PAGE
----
Submarine cables are part of the Internet’s “backbone”. Most of the world’s Internet traffic travels over these cables connecting continents and countries under the ocean. Therefore, they play an important role in meeting the needs of international bandwidth usage.
What are submarine cables?
Submarine cables or submarine communications cables are optical fiber cables that lay on the sea bed to carry data traffic across oceans and seas. They connect regions and countries to provide high-speed Internet access.
As a curiosity, it is worth mentioning that the first submarine cable was built in the 1850s to carry telegraphy traffic. However, that first transatlantic telegraph cable was only operational for three weeks. Because an attempt to achieve faster operation destroyed it due to excessive voltage.
The oldest submarine cables still in service today are Denmark-Sweden 15, Rønne-Rødvig and Scotland-Northern Ireland 1 — in operation since 1989.
Submarine cables growth
The need for new undersea cables increases as international bandwidth demand continues to grow. Some of the submarine cables created during the past few years are:
- Curie (2019), connecting California and Chile.
- Scylla (2021), connecting the United Kingdom and the Netherlands.
- EllaLink (2021), connecting Brazil to Portugal.
Moreover, the list of submarine cables continues to grow. New submarine communications cables are expected to enter service during the following years. For instance:
- PEACE, short for “Pakistan & East Africa Connecting Europe” (2022), connecting Singapore, Pakistan, Kenya, Egypt and France.
- Asia Direct Cable (2023), connecting China, Japan, Philippines, Singapore, Thailand and Vietnam.
- 2Africa (2023), connecting 33 countries in Africa, the Middle East and Europe.
- Galapagos Cable System (2023), connecting continental Ecuador and the Galapagos Islands.
- Firmina (2023), connecting the United States to Brazil, Uruguay and Argentina.
- Trans Adriatic Express (2023), connecting Albania and Italy.
- Bifrost (2024), connecting Guam, Indonesia, Philippines, Singapore and the United States.
- Medusa Submarine Cable System (2024), connecting Algeria, Egypt, France, Greece, Italy, Morocco, Portugal and Spain.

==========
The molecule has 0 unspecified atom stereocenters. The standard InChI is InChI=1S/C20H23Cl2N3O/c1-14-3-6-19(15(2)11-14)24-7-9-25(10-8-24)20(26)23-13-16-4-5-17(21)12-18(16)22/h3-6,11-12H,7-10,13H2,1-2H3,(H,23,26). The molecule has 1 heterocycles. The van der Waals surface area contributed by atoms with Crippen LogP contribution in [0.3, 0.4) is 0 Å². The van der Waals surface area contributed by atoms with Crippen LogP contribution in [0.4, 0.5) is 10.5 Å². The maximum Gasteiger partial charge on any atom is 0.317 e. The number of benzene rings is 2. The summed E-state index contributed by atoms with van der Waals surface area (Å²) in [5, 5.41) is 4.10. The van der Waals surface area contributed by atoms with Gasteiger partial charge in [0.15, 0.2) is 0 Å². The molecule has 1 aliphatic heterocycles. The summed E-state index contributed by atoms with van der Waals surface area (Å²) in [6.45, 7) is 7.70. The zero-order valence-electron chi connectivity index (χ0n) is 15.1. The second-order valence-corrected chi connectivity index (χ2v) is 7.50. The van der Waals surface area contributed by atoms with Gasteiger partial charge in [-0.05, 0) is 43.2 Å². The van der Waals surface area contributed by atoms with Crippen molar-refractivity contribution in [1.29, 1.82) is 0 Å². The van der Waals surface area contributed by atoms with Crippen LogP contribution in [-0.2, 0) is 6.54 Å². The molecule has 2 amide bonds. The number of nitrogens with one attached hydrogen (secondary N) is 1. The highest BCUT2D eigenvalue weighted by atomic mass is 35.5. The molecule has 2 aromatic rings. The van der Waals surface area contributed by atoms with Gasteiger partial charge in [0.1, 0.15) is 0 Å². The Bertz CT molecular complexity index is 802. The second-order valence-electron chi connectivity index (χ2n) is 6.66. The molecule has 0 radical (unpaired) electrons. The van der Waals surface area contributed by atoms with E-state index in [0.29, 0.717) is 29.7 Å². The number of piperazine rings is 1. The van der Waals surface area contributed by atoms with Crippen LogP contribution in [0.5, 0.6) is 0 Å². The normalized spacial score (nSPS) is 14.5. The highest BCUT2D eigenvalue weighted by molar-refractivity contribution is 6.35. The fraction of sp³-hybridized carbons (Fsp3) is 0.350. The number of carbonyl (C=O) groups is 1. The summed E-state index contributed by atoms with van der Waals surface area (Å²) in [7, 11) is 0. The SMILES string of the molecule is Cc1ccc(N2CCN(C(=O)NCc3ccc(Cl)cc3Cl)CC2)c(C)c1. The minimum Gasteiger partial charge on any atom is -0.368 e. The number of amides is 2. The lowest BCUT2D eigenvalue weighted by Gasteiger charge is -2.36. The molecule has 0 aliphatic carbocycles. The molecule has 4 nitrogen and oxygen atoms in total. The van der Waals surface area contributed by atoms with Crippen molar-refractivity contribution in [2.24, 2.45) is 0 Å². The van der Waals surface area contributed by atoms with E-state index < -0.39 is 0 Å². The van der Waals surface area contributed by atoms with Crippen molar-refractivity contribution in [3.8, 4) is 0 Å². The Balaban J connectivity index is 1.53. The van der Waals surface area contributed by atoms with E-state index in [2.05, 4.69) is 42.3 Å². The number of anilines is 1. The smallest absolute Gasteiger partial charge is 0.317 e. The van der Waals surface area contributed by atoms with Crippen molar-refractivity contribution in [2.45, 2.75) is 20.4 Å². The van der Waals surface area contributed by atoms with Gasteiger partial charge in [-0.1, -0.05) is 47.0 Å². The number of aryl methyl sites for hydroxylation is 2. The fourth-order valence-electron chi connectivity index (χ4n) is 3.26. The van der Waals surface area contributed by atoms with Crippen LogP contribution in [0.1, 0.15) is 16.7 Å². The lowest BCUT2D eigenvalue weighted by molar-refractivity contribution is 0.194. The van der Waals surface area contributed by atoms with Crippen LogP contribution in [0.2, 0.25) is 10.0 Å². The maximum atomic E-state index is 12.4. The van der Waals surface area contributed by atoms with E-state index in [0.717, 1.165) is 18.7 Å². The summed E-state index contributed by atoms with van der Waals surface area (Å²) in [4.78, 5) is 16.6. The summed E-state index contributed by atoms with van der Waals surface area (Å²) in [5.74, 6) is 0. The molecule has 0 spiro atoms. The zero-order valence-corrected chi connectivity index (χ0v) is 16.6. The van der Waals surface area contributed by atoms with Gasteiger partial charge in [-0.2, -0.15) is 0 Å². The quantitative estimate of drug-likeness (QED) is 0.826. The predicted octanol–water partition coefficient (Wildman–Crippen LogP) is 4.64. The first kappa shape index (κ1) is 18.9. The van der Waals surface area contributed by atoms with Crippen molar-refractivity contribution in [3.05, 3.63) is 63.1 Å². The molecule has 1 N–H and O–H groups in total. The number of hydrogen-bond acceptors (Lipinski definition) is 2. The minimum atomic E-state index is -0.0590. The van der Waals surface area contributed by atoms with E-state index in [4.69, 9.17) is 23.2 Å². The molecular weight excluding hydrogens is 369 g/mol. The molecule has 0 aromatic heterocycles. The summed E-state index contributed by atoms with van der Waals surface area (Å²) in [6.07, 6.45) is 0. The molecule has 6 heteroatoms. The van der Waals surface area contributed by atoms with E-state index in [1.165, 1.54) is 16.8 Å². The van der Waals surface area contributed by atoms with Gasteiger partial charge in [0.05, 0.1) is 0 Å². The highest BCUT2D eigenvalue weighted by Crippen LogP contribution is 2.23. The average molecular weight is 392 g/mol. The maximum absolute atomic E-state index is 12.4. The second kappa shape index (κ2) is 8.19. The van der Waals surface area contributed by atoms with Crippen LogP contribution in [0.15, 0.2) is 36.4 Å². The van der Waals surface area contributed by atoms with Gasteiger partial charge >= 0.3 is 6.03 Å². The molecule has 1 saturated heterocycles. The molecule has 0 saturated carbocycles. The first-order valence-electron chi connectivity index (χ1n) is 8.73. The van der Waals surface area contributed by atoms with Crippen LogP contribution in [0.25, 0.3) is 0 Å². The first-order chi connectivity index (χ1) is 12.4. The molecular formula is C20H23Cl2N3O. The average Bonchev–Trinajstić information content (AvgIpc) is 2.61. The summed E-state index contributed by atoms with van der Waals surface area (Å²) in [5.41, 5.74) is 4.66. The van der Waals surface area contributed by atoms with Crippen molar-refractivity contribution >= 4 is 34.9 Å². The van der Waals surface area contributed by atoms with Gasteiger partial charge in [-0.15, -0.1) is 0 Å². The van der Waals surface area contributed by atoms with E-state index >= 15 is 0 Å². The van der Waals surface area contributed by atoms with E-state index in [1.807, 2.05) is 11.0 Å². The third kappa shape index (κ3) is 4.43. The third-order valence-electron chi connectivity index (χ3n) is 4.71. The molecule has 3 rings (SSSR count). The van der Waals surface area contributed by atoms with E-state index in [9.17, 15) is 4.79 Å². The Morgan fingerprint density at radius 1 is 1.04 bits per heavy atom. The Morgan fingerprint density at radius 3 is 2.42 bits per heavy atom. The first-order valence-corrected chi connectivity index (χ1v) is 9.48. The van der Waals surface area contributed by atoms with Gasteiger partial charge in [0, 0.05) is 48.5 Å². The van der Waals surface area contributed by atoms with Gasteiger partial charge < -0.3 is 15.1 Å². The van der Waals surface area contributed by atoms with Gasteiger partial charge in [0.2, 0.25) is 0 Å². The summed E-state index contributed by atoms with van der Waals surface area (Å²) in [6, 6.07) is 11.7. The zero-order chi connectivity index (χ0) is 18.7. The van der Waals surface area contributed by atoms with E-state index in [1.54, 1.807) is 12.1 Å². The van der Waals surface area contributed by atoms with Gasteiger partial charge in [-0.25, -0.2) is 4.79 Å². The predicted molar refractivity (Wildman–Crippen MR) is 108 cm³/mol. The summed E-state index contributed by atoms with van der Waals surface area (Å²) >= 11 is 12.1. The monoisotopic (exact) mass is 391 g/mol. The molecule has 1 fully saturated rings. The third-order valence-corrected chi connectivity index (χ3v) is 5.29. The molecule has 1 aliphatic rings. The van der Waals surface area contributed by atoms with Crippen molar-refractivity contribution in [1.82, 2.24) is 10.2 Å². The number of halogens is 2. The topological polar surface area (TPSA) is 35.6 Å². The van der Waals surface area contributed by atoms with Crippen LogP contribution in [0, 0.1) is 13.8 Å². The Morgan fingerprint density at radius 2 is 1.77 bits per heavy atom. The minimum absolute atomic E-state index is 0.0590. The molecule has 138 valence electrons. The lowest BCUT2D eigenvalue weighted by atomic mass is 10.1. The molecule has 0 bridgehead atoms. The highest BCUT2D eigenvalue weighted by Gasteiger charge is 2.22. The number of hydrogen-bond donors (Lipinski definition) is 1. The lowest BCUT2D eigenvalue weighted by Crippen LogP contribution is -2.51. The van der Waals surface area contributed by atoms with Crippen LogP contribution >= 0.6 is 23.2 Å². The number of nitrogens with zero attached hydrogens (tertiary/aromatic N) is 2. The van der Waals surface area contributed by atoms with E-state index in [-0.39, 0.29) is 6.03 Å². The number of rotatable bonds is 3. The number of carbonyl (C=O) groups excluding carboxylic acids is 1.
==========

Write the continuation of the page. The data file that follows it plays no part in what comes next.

According to TeleGeography’s State of the Network report (2022 edition), capacity has grown across all regions. However, the region that has experienced the most rapid growth of international bandwidth is Africa. It has grown at a compound annual rate of 45% between 2017 and 2021.
It is interesting to note that giant content and cloud service providers — Google, Facebook, Amazon and Microsoft — have surpassed carrier networks in international bandwidth usage. They account for two-thirds of all used international capacity. However, these technology giants are only dominant users in the trans-Atlantic route, not in the Europe-East Asia route.
Number of cables worldwide
The number of submarine cables worldwide has grown steadily over time. Here is a list of the number of cables in service over the last decades, according to TeleGeography’s submarine cables map.
|Year||Number of submarine cables in service|
Undersea cables lifetime
Submarine communications cables are designed to last about 25 years. However, their lifetime depends on their revenues. So, if operational costs exceed revenues, they might be decommissioned ahead of time.
Here is a list of submarine cables that have already been retired.
|Name||Locations connected||Length||Entered service in||Decommissioned in|
|Gemini||United States and the United Kingdom||About 12,600 km||1998||2004|
|RJK||Russia, Japan and Korea||1,762 km||January 1995||2008|
|China-US CN (China-US Cable Network)||United States and China||About 30,000 km||2000||December 2016|
|TAT-14||United States, United Kingdom, France, the Netherlands, Germany and Denmark||15,428 km||March 2001||December 2020|
Finally, it is worth mentioning that the traffic graphs of the main Internet Exchange Points also show an unstoppable growth in Internet traffic around the world. This rise was especially notable between 2020 and 2021, with the acceleration of the digital economy due to the Covid-19 pandemic. Besides, some maps collecting data from different activities and sectors also show the extent of global interconnection growth.